After a career of over 30 years in the non-profit hatchery movement in Alaska and Oregon, Tod Jones was looking forward to retirement—until he had a “eureka” moment in 2019 while visiting a salmon hatchery near Hood Canal in northwest Washington.
He had been invited by members of the Skokomish tribe to advise them on ways to improve their output of around a million salmon eggs per year, but found there was very little room for expansion: the hatchery was built into a steep slope above a creek that provided a reliable supply of gravity-fed water.
“That was where I first had the idea of prefabricating a complete hatchery in a 40-foot shipping container,” he told me when I stopped by his workshop on the east side of Astoria, Oregon.
Surrounded by containers, incubation boxes and pipes, he explained how he had been developing his ideas for a new type of incubator for many years, making small improvements in the traditional vertical tray and trough system, then testing them in the field.
The result of this experimentation was a proven design using free-standing HDPE (high density polyethylene) boxes 18-24 foot square and 24-30 inches tall to house the salmon eggs or fry.
He had developed various drop-in horizontal plates to allow passage of the fry and create the best possible water circulation. The standard box by Redd Zone (a company founded by Jones that he’s the CEO of) can be fitted out to become either an egg-eyeing station of an incubator for the sack fry.
The mobile egg-eyeing station is built on a sturdy aluminum trolley with 2-3 boxes and all plumbing, valves, wiring and switches installed. The reservoir and the electric equipment are placed on the lower shelf.
The order that he was completing featured a Danner Mag-drive 500 gph pump and a 10,000 BTU/hr (1 hp) Penguin chiller. This gives a 20 degree Fahrenheit temperature drop in two hours using recycled water, ideal for otolith marking and/or retarding development.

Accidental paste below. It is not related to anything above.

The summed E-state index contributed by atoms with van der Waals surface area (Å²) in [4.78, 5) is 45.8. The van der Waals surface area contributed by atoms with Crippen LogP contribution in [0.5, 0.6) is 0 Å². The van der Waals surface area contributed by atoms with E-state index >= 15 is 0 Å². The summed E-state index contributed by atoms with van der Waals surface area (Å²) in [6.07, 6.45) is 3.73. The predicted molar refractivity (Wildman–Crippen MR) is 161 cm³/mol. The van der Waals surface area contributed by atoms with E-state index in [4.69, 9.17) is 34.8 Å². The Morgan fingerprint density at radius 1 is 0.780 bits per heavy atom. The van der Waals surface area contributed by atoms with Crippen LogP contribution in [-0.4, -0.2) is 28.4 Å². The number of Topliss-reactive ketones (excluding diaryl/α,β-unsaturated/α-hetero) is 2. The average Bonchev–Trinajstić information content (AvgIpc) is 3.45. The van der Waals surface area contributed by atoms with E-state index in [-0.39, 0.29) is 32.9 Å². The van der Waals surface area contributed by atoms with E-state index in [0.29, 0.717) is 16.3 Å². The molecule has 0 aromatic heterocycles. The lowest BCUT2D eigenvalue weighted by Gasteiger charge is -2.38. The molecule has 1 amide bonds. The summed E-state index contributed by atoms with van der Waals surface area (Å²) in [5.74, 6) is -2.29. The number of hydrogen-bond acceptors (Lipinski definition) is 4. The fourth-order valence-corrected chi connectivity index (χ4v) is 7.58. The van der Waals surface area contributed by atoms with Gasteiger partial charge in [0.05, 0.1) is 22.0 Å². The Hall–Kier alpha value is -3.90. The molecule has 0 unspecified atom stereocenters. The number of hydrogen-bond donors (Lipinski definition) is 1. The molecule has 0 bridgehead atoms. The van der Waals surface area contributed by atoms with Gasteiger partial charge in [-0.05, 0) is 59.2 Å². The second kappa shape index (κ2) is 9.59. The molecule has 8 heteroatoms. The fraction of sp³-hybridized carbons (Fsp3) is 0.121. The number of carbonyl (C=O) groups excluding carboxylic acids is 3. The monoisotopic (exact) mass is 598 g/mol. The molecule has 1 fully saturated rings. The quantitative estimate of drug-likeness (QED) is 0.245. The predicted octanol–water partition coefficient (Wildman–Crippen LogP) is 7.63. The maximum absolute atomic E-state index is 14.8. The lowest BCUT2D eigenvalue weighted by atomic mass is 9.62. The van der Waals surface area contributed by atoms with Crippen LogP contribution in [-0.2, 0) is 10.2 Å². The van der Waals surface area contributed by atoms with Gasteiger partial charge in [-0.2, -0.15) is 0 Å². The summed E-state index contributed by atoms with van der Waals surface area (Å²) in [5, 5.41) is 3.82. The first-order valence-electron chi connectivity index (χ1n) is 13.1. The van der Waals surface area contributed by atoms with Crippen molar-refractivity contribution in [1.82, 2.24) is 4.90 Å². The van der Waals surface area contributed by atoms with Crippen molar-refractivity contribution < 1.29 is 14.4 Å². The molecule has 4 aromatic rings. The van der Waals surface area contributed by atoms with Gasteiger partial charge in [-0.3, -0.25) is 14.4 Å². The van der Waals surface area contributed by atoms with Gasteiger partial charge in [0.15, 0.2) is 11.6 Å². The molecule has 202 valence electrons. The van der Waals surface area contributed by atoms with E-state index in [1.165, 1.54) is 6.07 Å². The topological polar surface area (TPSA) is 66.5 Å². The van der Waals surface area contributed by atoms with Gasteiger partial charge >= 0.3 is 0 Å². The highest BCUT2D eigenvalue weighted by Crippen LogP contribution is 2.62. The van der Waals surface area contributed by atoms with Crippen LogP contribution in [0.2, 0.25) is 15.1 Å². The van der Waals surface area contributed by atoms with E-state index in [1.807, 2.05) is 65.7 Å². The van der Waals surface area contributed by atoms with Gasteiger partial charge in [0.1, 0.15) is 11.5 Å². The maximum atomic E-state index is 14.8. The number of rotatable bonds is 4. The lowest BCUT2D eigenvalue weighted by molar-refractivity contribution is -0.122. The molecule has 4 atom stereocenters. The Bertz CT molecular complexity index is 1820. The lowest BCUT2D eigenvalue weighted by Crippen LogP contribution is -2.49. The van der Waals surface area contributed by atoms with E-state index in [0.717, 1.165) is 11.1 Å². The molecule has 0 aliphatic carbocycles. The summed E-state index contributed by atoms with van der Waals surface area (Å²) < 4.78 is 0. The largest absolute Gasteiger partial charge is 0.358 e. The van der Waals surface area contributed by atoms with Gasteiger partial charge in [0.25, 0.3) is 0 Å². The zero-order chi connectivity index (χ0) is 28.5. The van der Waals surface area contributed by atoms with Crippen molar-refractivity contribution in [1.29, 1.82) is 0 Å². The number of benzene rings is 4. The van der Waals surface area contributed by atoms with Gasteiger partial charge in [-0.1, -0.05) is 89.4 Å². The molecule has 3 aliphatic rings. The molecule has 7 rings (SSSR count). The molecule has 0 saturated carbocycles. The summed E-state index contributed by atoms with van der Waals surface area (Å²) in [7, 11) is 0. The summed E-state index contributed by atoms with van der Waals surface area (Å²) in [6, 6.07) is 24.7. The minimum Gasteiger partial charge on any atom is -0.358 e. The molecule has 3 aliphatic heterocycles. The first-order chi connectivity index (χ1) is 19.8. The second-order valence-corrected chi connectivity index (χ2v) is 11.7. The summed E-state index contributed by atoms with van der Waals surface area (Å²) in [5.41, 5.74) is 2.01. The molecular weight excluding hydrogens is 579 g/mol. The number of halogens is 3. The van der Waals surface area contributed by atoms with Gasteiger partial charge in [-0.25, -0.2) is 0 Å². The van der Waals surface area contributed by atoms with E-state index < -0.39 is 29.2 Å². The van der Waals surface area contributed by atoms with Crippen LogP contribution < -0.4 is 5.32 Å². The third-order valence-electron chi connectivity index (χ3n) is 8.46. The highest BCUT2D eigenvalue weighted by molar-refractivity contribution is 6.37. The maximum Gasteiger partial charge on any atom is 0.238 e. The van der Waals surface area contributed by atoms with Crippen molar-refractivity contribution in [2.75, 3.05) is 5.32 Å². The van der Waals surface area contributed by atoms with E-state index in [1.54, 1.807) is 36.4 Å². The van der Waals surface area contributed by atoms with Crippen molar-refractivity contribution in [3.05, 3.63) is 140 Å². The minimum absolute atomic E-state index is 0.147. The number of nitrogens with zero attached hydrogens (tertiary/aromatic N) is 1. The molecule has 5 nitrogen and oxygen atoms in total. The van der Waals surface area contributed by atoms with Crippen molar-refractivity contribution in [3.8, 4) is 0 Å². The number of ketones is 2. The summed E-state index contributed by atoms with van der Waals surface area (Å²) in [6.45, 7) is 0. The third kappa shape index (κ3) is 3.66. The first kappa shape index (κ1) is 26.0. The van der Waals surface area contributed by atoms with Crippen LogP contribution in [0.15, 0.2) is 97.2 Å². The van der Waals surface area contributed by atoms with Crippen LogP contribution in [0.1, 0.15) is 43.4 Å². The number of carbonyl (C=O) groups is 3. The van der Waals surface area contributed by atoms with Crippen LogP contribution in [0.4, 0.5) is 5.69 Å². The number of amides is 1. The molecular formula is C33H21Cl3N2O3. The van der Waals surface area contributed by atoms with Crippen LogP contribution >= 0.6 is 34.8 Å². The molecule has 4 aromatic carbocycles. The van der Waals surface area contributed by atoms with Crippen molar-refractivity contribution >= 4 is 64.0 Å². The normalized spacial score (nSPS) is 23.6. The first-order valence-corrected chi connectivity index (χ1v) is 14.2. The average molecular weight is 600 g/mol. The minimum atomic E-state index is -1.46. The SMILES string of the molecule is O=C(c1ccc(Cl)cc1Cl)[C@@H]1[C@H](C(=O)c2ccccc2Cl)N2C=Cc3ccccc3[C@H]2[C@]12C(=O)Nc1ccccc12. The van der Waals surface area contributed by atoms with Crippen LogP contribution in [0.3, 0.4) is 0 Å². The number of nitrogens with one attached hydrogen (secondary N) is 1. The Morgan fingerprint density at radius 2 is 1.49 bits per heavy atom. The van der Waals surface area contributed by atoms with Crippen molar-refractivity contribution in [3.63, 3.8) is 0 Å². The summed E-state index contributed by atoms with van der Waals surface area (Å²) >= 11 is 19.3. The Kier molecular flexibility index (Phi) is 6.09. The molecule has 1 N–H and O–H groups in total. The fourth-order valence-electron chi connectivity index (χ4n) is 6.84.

The precise control of the apparatus leads to egg development of a maximum of 225,000 Chinook eggs or 275,000 Cohoe, according to Jones.
The Best Fry Swim Out incubator system utilizes the same boxes lined up along each side of the 40-foot container with an 8-inch PVC supply pipe running above each bank.
The boxes are divided into three separate levels by aluminum plates: the small fry are poured into the top compartment where they remain until their egg sac shrinks enough to let them swim through a slotted plate with various size openings available for different species.
In the large middle compartment, the fry settle into several layers of Black Matala—a unique plastic medium that consists of a tangle of thin fibers in the shape of a rigid slab two inches thick. It was originated for filtration in koi tanks and aquariums, but the manufacturers also recommend it as a spawning substrate and for use in shrimp, crab and mollusk tanks.
The fry grow quickly in this environment until they mature, and are able to swim down through the slots in the floor plate and outside to the next stage of their growth. The entire system can then be flushed and hosed out using standard garden hoses and fittings. This dramatically reduces some of the most time-consuming tasks, like cleaning and disinfecting the system, Jones pointed out.
Fish eggs mature very quickly, but streamlining the assembly process for a full Redd Zone system took considerable trial and error before Jones could confidently order all the materials and contract with a machine shop that could CNC cut the hundreds of pieces required to his specification.
After the first 40-foot container with a 5 million egg capacity was delivered to the Skokomish tribe, Jones began to receive more enquiries from Washington hatcheries. This resulted in sales of six 20-foot containers to tribal schools like the Quinault Indian Reservation on the Pacific coast, so their students can learn to run the operation on campus.
This was followed by a second 40 for another tribe with a capacity of 5.4 million eggs per year. These sales encouraged him to set up a new workshop with sufficient space to store several containers, and develop more efficient assembly methods.
Jones said he hasn’t put much effort into marketing his products, feeling that having systems around the state that are actually working is the best form of promotion. His latest model includes LED overhead lighting and skylights, giving the technicians maximum control over egg and fry development.
“They can be built to order and delivered to any site with road, water or even helicopter access, ready to install,” Jones remarked.
This certainly looks like a real breakthrough in fisheries technology, and deserves to become part of the regional effort in the Pacific Northwest to ensure salmon survival. For more information, visit https://reddzone.net/.